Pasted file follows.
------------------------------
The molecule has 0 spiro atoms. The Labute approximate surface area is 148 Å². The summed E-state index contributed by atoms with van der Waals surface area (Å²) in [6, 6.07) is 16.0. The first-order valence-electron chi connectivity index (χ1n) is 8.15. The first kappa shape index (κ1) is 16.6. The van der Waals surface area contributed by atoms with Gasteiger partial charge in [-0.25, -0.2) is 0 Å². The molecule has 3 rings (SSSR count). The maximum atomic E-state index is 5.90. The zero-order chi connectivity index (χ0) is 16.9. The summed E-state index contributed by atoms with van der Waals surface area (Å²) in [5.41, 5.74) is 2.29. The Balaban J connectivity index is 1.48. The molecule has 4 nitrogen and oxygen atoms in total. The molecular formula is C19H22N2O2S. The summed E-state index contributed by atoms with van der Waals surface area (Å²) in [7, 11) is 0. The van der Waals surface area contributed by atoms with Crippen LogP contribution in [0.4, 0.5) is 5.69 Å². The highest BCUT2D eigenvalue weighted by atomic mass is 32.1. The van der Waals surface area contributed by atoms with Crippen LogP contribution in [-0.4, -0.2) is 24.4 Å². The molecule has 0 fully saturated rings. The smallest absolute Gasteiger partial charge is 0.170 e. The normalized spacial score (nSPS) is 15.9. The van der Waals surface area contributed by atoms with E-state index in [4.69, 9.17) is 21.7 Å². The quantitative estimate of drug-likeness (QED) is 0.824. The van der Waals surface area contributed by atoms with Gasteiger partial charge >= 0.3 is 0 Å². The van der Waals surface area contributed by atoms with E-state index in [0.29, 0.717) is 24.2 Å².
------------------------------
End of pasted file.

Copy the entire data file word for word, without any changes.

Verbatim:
The molecule has 0 spiro atoms. The Labute approximate surface area is 148 Å². The summed E-state index contributed by atoms with van der Waals surface area (Å²) in [6, 6.07) is 16.0. The first-order valence-electron chi connectivity index (χ1n) is 8.15. The first kappa shape index (κ1) is 16.6. The van der Waals surface area contributed by atoms with Gasteiger partial charge in [-0.25, -0.2) is 0 Å². The molecule has 3 rings (SSSR count). The maximum atomic E-state index is 5.90. The zero-order chi connectivity index (χ0) is 16.9. The summed E-state index contributed by atoms with van der Waals surface area (Å²) in [5.41, 5.74) is 2.29. The Balaban J connectivity index is 1.48. The molecule has 4 nitrogen and oxygen atoms in total. The molecular formula is C19H22N2O2S. The summed E-state index contributed by atoms with van der Waals surface area (Å²) in [7, 11) is 0. The van der Waals surface area contributed by atoms with Crippen LogP contribution in [0.4, 0.5) is 5.69 Å². The highest BCUT2D eigenvalue weighted by atomic mass is 32.1. The van der Waals surface area contributed by atoms with Crippen LogP contribution in [-0.4, -0.2) is 24.4 Å². The molecule has 0 fully saturated rings. The smallest absolute Gasteiger partial charge is 0.170 e. The normalized spacial score (nSPS) is 15.9. The van der Waals surface area contributed by atoms with E-state index in [4.69, 9.17) is 21.7 Å². The quantitative estimate of drug-likeness (QED) is 0.824. The van der Waals surface area contributed by atoms with Gasteiger partial charge >= 0.3 is 0 Å². The van der Waals surface area contributed by atoms with E-state index in [0.29, 0.717) is 24.2 Å².